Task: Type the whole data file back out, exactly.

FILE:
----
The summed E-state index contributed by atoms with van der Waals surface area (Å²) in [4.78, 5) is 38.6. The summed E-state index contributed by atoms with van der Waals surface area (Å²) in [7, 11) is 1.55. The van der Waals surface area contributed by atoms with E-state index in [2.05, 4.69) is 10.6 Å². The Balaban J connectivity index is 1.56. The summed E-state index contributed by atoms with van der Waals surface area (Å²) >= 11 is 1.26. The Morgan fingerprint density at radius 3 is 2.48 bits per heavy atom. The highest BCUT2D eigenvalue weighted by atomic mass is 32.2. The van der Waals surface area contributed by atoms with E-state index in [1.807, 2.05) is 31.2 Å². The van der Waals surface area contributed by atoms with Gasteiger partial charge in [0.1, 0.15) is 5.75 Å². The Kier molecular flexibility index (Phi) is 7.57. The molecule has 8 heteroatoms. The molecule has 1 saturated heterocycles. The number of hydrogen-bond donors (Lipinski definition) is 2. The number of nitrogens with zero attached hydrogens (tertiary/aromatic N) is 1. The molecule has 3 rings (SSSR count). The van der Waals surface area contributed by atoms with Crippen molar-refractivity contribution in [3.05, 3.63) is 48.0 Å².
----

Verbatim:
The summed E-state index contributed by atoms with van der Waals surface area (Å²) in [4.78, 5) is 38.6. The summed E-state index contributed by atoms with van der Waals surface area (Å²) in [7, 11) is 1.55. The van der Waals surface area contributed by atoms with E-state index in [2.05, 4.69) is 10.6 Å². The Balaban J connectivity index is 1.56. The summed E-state index contributed by atoms with van der Waals surface area (Å²) >= 11 is 1.26. The Morgan fingerprint density at radius 3 is 2.48 bits per heavy atom. The highest BCUT2D eigenvalue weighted by atomic mass is 32.2. The van der Waals surface area contributed by atoms with E-state index in [1.807, 2.05) is 31.2 Å². The van der Waals surface area contributed by atoms with Gasteiger partial charge in [0.1, 0.15) is 5.75 Å². The Kier molecular flexibility index (Phi) is 7.57. The molecule has 8 heteroatoms. The molecule has 1 saturated heterocycles. The number of hydrogen-bond donors (Lipinski definition) is 2. The number of nitrogens with zero attached hydrogens (tertiary/aromatic N) is 1. The molecule has 3 rings (SSSR count). The van der Waals surface area contributed by atoms with Crippen molar-refractivity contribution in [3.05, 3.63) is 48.0 Å².